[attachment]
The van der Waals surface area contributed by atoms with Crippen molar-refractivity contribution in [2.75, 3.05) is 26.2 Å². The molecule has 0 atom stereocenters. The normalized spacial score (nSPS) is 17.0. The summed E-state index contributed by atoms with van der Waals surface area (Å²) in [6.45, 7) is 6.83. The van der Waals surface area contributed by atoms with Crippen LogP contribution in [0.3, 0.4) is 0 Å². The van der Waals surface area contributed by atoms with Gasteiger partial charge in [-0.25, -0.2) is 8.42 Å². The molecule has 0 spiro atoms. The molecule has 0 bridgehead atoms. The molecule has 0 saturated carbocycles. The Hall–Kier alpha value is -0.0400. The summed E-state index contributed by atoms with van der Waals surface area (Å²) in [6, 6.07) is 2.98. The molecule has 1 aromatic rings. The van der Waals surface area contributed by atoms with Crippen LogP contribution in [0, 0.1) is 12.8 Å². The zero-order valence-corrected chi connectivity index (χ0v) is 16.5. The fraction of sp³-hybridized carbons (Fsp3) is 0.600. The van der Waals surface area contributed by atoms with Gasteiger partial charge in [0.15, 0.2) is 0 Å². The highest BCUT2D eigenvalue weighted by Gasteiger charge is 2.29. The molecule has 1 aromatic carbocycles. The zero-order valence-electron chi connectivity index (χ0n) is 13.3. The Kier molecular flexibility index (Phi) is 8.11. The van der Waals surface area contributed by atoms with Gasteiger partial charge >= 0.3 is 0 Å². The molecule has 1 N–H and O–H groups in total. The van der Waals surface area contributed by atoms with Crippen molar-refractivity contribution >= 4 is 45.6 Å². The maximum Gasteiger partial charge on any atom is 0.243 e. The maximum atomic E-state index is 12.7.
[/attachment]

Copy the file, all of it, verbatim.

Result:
The van der Waals surface area contributed by atoms with Crippen molar-refractivity contribution in [2.75, 3.05) is 26.2 Å². The molecule has 0 atom stereocenters. The normalized spacial score (nSPS) is 17.0. The summed E-state index contributed by atoms with van der Waals surface area (Å²) in [6.45, 7) is 6.83. The van der Waals surface area contributed by atoms with Crippen LogP contribution in [0.3, 0.4) is 0 Å². The van der Waals surface area contributed by atoms with Gasteiger partial charge in [-0.25, -0.2) is 8.42 Å². The molecule has 0 spiro atoms. The molecule has 0 bridgehead atoms. The molecule has 0 saturated carbocycles. The Hall–Kier alpha value is -0.0400. The summed E-state index contributed by atoms with van der Waals surface area (Å²) in [6, 6.07) is 2.98. The molecule has 1 aromatic rings. The van der Waals surface area contributed by atoms with Crippen LogP contribution in [0, 0.1) is 12.8 Å². The zero-order valence-corrected chi connectivity index (χ0v) is 16.5. The fraction of sp³-hybridized carbons (Fsp3) is 0.600. The van der Waals surface area contributed by atoms with Gasteiger partial charge in [0.15, 0.2) is 0 Å². The highest BCUT2D eigenvalue weighted by Gasteiger charge is 2.29. The molecule has 1 aromatic carbocycles. The zero-order valence-electron chi connectivity index (χ0n) is 13.3. The Kier molecular flexibility index (Phi) is 8.11. The van der Waals surface area contributed by atoms with Gasteiger partial charge >= 0.3 is 0 Å². The molecule has 1 N–H and O–H groups in total. The van der Waals surface area contributed by atoms with Crippen molar-refractivity contribution >= 4 is 45.6 Å². The maximum Gasteiger partial charge on any atom is 0.243 e. The maximum atomic E-state index is 12.7.